- Project plans
- Project activities
- Legislation and standards
- Industry context
Last edited 13 Jul 2017
Expanding the use of lessons learned to the global project environment
 The challenge
Failure to learn from one’s or others’ mistakes guarantees they will be repeated. Lessons-learned programmes are implemented to prevent this repetition, ensuring that formal and informal knowledge and experience are effectively collected and shared.
However, lessons-learned programmes often contain confidential, proprietary or unique knowledge-based practices. This knowledge, which owners have paid a substantial cost to cultivate, can provide significant advantage to competitors. Furthermore, lessons learned can impact the perception of a company.
The documented experiences, both good and bad, can be perceived as a reflection of the company’s ownership, management, or guiding principles. This can affect valuation, employee morale and hiring and recruiting practices. These knowledge assets, gained from long years of execution experience, are a considerable part of a company’s success.
As a result, most lessons-learned programmes are normally only available to a small group of primary, in-house stakeholders. This reduces their effectiveness, stifling efficiency and impacting project success. To fully recognise and capture their benefit, the communication of lessons-learned programmes must be extended to all relevant stakeholders. The communication, however, must occur only in such a way that it does not jeopardise the company’s investment or unnecessarily benefit its competitors.
 The idea
Experiential knowledge comes from many sources. It can come from the owner, operator, constructor, designer, supplier, manufacturer, and the project management team, to name a few. Failure to capture the knowledge from these global project sources is failure to fully realise the value of all available assets.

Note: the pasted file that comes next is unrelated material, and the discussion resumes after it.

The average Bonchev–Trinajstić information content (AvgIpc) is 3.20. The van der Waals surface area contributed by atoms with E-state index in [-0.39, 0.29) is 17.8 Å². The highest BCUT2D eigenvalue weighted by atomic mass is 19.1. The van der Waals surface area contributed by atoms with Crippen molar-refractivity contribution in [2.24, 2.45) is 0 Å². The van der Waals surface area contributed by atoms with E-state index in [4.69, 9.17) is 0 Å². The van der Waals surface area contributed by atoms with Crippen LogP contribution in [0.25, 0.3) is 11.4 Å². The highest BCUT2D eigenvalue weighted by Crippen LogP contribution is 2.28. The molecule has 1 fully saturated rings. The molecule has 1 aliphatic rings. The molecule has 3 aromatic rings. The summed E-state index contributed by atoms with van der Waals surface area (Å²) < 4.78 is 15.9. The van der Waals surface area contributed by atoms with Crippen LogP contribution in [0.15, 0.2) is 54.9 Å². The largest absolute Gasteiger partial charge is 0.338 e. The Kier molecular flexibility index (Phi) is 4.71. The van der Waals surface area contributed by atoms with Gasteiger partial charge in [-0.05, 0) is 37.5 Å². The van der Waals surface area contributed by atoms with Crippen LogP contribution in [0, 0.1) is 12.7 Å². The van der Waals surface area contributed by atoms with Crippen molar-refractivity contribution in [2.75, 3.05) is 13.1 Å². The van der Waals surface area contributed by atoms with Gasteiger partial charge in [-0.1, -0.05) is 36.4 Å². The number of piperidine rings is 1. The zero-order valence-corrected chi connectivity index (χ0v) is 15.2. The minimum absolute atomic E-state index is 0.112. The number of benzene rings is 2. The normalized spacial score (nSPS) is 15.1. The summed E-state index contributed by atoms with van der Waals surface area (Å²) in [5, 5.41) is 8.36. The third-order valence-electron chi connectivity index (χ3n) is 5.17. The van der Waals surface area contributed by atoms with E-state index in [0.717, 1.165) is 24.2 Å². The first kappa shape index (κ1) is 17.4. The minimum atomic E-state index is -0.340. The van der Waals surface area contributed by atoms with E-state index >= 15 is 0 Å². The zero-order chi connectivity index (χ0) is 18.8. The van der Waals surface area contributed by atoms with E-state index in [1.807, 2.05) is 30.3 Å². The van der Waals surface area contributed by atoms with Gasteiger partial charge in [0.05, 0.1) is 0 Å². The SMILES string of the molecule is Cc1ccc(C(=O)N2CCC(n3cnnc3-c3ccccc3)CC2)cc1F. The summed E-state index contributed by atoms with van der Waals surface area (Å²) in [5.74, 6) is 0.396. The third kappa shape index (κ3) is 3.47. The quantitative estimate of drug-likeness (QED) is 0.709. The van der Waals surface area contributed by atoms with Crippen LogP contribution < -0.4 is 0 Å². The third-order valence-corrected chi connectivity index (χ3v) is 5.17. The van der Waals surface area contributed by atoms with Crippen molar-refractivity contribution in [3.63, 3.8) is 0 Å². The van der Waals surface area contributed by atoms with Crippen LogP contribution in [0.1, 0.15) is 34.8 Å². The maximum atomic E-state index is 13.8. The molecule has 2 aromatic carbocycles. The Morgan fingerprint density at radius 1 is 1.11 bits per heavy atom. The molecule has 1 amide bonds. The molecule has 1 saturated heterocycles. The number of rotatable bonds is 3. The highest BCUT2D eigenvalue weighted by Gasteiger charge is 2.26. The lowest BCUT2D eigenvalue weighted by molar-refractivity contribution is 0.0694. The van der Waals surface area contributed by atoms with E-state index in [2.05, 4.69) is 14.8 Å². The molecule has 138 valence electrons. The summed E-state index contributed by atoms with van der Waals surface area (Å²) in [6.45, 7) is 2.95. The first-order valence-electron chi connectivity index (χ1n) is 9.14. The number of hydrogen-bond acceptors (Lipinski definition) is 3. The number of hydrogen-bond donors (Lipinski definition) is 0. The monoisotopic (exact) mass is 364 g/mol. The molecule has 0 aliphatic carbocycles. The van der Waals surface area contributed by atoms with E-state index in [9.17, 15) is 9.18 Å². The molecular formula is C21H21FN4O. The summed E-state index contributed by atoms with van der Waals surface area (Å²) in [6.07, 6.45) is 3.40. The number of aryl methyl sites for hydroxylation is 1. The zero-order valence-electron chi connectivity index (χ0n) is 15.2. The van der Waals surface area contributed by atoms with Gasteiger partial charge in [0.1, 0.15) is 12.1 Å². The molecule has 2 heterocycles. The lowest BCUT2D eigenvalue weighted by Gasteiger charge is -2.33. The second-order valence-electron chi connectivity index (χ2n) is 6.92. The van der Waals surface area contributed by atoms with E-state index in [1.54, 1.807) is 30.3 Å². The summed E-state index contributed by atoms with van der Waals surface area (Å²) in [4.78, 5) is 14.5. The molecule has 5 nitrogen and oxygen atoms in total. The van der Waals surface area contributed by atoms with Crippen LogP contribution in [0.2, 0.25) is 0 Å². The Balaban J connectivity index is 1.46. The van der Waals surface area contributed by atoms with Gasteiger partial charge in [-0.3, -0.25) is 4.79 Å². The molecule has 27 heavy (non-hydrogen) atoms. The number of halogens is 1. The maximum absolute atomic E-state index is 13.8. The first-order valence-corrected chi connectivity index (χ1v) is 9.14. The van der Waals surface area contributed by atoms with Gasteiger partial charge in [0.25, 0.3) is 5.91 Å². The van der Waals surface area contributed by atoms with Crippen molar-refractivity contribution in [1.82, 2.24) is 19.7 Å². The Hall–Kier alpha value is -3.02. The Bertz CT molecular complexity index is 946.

Therefore, lessons-learned programmes must be enhanced to capture all pertinent information, and ensure that it is easily accessible to the right people, at the right time, in ways that measurably improve performance. This requires a well-defined process that is facilitated by appropriate technological infrastructure.
The process mandates the inclusion of all appropriate stakeholders, internal and external, while the infrastructure actively supports and ensures that the requisite knowledge is readily accessible when needed and collectible when generated. Furthermore, both the process and the infrastructure must have the ability to sanitise sensitive information without reducing the value of the lesson.
Enhancing the platform allows life cycles to significantly expand the pool of knowledge resources from which lessons are drawn. Additionally, it allows a life cycle to share its own knowledge assets with its contractors, designers, suppliers, etc., resulting in a more efficient project development and execution process. The impact will be decreased costs, condensed schedules, improved communication, and a reduction in rework and costly, repeated mistakes.
Mature lessons-learned programmes are a hallmark of project delivery life cycles that implement a continuous improvement strategy. Therefore, the basis for the expanded process should be in place for the majority of life cycles. Granting access to all stakeholders, and supplying the infrastructure to allow that access, should be a relatively simple IT exercise. Proper sanitisation of the existing database and new lessons will require more significant research and evaluation.
 The impact
Knowledge-based assets, and their proven competitive advantage, are seen as a key step to addressing how evolving market conditions are shifting the focus of project execution from schedule attainment to capital efficiency.
Lessons-learned programmes preserve institutional knowledge and communicate experience that can potentially reduce project risk and improve efficiency and performance. Optimising their effectiveness, and maximising their use, are key to realising their ultimate value. This optimisation will translate into savings across the entire project, and facility, life cycle.
The expansion of the pool of stakeholders provides several advantages to the lessons-learned process. First, increasing the resource pool will increase the number and scope of available lessons. Extending beyond the owner’s focus to include design and construction contractors, manufacturers and suppliers, inspection, safety, quality, etc. will facilitate the capture of knowledge that goes beyond mere project execution.